• Permanence and Reversal Risk (i.e., the risk that a carbon credit may be recalled or cancelled because the carbon removed by the project is released back into the atmosphere or because the amount of carbon reduced or removed from the atmosphere by the project is reevaluated): Because a crediting program’s measures for estimating, monitoring, and addressing the risk of reversal may constitute an economically significant characteristic of an underlying voluntary carbon credit, exchanges should describe in a futures contract’s terms and conditions these measures. The CFTC goes on to describe buffer pools that are established to address reversal risk, holding voluntary carbon credits that can be used to compensate for such risk by replacing canceled carbon credits. Exchanges should consider whether a crediting program regularly reviews how the buffer pool’s size is calculated and whether an audit mechanism for the continued sufficiency of the pool exists.
    • Robust Quantification: Before listing a voluntary carbon credit derivative contract, exchanges should consider whether the quantification methodology that the crediting program uses to calculate emission reductions or removals for the underlying carbon credit is “robust, conservative, and transparent” to help ensure that emission reductions or removals associated with the project are accurate. In addition, a robust quantification will help exchanges establish a more reliable basis for their deliverable supply estimates, which can be used to effectively set exchange position limits.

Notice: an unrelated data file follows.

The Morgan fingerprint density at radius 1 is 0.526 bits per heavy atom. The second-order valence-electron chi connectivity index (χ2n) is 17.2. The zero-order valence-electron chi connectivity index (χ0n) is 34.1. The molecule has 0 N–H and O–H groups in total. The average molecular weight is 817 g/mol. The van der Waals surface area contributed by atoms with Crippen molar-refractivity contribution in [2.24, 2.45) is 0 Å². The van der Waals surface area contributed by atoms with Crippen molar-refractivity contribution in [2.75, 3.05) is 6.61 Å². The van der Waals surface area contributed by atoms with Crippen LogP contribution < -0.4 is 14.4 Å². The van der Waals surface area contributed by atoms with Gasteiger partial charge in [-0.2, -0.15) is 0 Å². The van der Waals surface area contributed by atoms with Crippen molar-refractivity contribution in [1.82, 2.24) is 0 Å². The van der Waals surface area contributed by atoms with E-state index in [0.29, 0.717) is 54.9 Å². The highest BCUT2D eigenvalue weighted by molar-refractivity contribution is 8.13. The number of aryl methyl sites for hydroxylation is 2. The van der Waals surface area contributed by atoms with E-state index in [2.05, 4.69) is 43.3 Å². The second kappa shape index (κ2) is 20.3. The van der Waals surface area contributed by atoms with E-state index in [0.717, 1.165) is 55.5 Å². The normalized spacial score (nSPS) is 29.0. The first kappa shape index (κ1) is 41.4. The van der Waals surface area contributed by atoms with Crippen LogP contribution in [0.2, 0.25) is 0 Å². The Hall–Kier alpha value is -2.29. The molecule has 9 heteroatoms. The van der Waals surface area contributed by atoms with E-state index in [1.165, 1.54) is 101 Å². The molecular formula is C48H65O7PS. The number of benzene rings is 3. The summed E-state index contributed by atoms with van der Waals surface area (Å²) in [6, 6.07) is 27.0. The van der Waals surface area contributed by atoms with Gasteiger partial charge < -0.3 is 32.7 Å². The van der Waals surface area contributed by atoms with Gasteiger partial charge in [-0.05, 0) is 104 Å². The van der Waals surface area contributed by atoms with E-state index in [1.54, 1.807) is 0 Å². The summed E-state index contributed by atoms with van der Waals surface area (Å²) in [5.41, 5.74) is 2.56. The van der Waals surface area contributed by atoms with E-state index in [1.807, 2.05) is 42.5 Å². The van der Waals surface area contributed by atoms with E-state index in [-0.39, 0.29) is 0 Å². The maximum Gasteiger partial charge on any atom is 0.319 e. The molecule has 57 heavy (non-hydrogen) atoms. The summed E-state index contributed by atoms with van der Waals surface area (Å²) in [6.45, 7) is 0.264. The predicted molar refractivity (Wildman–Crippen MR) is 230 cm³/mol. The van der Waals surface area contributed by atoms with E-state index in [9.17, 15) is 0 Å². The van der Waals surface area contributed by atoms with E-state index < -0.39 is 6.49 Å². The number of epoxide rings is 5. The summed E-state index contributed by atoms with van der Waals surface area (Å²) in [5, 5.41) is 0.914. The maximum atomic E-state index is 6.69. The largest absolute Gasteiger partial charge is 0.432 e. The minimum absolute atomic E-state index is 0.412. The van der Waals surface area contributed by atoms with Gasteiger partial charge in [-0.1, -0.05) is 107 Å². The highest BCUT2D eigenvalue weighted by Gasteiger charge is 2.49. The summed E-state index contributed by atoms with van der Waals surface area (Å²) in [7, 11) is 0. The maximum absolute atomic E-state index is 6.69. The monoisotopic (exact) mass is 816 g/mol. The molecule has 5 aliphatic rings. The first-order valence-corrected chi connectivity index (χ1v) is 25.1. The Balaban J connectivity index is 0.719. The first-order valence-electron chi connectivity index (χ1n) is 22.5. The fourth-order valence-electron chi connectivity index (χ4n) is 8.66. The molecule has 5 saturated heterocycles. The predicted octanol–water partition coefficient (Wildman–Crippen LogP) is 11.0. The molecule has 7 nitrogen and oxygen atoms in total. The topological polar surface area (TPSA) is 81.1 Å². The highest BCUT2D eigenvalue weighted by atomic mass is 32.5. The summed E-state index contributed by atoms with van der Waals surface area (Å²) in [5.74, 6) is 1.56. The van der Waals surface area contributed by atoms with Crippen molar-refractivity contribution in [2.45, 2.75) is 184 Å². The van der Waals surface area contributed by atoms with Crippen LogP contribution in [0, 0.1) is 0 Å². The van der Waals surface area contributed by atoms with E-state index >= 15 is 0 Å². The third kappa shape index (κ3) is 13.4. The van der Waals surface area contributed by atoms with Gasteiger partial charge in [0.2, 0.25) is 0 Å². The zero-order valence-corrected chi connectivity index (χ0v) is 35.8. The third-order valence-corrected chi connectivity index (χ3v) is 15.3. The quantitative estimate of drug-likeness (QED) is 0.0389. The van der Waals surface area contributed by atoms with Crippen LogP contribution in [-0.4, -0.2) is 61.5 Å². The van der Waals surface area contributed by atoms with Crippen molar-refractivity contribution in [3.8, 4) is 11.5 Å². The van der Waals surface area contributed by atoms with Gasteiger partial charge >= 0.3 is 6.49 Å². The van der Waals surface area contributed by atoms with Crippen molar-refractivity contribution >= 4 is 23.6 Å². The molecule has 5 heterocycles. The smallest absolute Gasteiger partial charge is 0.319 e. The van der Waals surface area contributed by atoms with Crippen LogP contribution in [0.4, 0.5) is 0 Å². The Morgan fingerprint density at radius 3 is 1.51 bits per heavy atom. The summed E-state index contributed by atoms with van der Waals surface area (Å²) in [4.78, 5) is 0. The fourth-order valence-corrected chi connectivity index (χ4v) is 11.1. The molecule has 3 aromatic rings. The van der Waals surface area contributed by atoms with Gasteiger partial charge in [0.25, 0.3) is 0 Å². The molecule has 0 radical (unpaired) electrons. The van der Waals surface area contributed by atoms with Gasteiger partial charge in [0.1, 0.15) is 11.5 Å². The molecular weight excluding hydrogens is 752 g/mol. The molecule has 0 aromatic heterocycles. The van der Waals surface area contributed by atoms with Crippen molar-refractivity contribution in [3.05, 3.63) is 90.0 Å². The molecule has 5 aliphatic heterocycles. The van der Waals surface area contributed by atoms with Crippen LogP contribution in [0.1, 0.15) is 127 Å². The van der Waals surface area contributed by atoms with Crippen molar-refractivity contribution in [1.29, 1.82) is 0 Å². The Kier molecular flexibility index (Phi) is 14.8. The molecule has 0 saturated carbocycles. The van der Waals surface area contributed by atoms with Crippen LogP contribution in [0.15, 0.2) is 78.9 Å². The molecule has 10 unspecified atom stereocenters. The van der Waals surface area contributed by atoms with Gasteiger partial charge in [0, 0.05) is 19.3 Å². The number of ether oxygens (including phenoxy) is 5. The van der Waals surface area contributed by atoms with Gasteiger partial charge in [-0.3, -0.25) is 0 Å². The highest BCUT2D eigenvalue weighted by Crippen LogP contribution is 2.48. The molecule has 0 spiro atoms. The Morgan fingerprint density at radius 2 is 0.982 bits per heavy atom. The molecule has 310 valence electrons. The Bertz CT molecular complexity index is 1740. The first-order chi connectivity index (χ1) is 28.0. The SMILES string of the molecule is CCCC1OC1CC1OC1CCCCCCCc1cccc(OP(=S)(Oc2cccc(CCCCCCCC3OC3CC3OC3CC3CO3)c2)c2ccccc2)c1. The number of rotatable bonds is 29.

2. Exchanges should review delivery procedures for a physically settled derivative contract to minimize or eliminate any impediments to making or taking delivery and consider the voluntary carbon credit crediting program’s governance framework, tracking mechanisms, and measures to prevent double counting.
    • Governance: In reviewing a crediting program’s governance framework, exchanges should consider the crediting program’s decision-making protocol, including how independence of key functions is attained, as well as reporting and disclosure procedures, public and stakeholder engagement processes, and risk management policies. The CFTC believes that exchanges may need to include governance information in a contract’s terms and conditions to ensure the quality and delivery of the voluntary carbon credits.
    • Tracking: Exchanges should consider whether the crediting program or its registry effectively tracks the issuance, transfer, and retirement of voluntary carbon credits, including identification of who owns or retires a voluntary carbon credit, and to ensure that each voluntary carbon credit is uniquely and securely identified and associated with a single emission reduction or removal of the equivalent of one metric ton of carbon dioxide.
    • Preventing Double Counting: To prevent the derivative contract’s pricing from being distorted, a crediting program should provide reasonable assurances that each voluntary carbon credit underlying a derivative is unique, with procedures for conducting cross-checks across multiple carbon credit registries.